- Special Sections
- Public Notices
The sounds of Susan Vinson Sherlock’s dulcimer complemented the occasion well.
Sherlock played songs that captured the feel of the 1800s – the period used to draw inspiration for this year’s See Lancaster SC Christmas ornament.
Visitors stopped by the Cultural Arts Center at the Olde Lancaster Presbyterian Church on Tuesday, Nov. 13, to see the unveiling of the 2012 ornament. Fittingly, it portrays one of the eight stained-glass windows from the West Gay Street church, which was built in the 1800s.
The church has undergone renovations, which led to its reopening over the summer as a cultural center. The space is able to be rented for various functions.
“With the reopening of the church, that seemed to be the natural thing – to honor this church,” said See Lancaster SC’s Cherry Doster about why the colorful stained windows were chosen this year.
As the ornaments sat on a table for viewing and purchase, Sherlock played tunes on her dulcimer – drawing small crowds of listeners throughout the evening.
Suzan Courtney’s focus, though, appeared to be on the shiny black ornament.
“I think it’s just gorgeous,” Courtney said. “To put this on your Christmas tree will be really nice.”
Charlie Bundy said he found it most appropriate to depict the church this year since it’s been reopened following major renovations. He didn’t waste any time buying some, which may turn into holiday gifts for some lucky recipients.
“I’ve got a bag full of them,” he said. “I couldn't get just one.”
This year's Christmas ornament is being sold for $8 at various locations in the county including the Lancaster County Welcome Center (the historic courthouse).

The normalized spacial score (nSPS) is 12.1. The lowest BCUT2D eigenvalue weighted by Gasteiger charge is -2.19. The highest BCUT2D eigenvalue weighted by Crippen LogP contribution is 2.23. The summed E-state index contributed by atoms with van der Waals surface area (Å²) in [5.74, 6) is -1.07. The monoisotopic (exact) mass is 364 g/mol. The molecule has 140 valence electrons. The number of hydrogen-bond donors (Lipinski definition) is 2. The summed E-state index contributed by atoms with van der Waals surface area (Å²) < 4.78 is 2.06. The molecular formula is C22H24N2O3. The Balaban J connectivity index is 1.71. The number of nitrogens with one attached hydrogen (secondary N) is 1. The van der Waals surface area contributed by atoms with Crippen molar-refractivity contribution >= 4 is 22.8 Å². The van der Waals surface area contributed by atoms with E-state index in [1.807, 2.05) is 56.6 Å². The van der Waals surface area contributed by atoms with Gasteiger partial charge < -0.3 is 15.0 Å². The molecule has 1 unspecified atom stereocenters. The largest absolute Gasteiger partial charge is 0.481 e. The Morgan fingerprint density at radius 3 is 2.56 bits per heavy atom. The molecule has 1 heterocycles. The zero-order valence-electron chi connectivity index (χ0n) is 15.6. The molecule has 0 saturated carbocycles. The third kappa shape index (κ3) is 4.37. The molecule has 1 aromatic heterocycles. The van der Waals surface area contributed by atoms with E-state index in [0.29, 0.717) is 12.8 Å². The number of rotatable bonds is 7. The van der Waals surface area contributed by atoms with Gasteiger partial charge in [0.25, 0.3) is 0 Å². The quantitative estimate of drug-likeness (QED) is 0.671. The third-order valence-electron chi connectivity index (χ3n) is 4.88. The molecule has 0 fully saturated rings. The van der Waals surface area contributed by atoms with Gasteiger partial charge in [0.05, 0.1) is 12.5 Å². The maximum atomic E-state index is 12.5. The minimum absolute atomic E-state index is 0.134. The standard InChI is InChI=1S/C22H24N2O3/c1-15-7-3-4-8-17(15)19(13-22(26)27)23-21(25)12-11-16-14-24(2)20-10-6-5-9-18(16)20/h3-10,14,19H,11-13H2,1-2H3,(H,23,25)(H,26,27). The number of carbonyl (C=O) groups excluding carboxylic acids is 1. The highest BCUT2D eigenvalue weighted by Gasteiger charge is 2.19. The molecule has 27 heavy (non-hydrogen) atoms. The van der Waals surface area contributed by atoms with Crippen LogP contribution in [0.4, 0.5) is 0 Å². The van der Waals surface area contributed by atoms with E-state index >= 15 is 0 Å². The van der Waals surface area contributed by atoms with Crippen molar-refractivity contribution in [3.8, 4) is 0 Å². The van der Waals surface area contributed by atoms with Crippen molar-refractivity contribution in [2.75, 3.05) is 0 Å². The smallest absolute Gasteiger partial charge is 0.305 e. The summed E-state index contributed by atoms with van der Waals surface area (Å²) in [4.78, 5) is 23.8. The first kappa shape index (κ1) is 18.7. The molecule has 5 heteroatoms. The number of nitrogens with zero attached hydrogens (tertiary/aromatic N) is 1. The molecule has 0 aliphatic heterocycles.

Previous editions are available for $6.
For more information, contact Doster at (803) 289-1492 or email@example.com.
The church’s history
The Gay Street land was deeded to First Presbyterian Church in 1835. In 1860, the congregation decided to build the brick church. The present building was constructed for $5,132 and it was dedicated on March 29, 1862.
Bricks for the church, which was built in the early Gothic revival architectural style, were made at the brickworks known as Jacob’s Hollow, where the present Lancaster County fairgrounds are today. A high-arched open vestibule had doors that led to the upstairs galleries on three sides of the sanctuary. The galleries were said to be for the black servants of the Lancaster families who attended the church and also for free blacks who attended services there.
On Feb. 28, 1865, Union soldiers made entries in the church’s record. The church was occupied by the horses of Union Gen. Judson Kilpatrick of Gen. William Sherman’s cavalry.
It’s believed that the unit stole the church’s silver communion set, left the church and went down Gay Street. They made fireballs from turpentine and cloth and tossed them on the roof of the old jail. The roof of the jail burned but it was not destroyed.
First Presbyterian Church built a new building on the grounds where the Lancaster County Administration Building stands today, and later moved its sanctuary to its current home on North Main Street.
Stained glass was first installed in the church in 1899.
First Presbyterian held its last service in the Gay Street church in April 1926 and it was rented to Calvary Baptist Church.
Dr. James Thornwell, a teacher and theologian, and Dr. J. Marion Sims, known as the father of modern gynecology, were associated with the original church.
Col. Leroy Springs, founder of Springs Industries and his son, Col. Elliott White Springs, who later headed Springs Industries, attended services there.
Contact reporter Jesef Williams at (803) 283-1152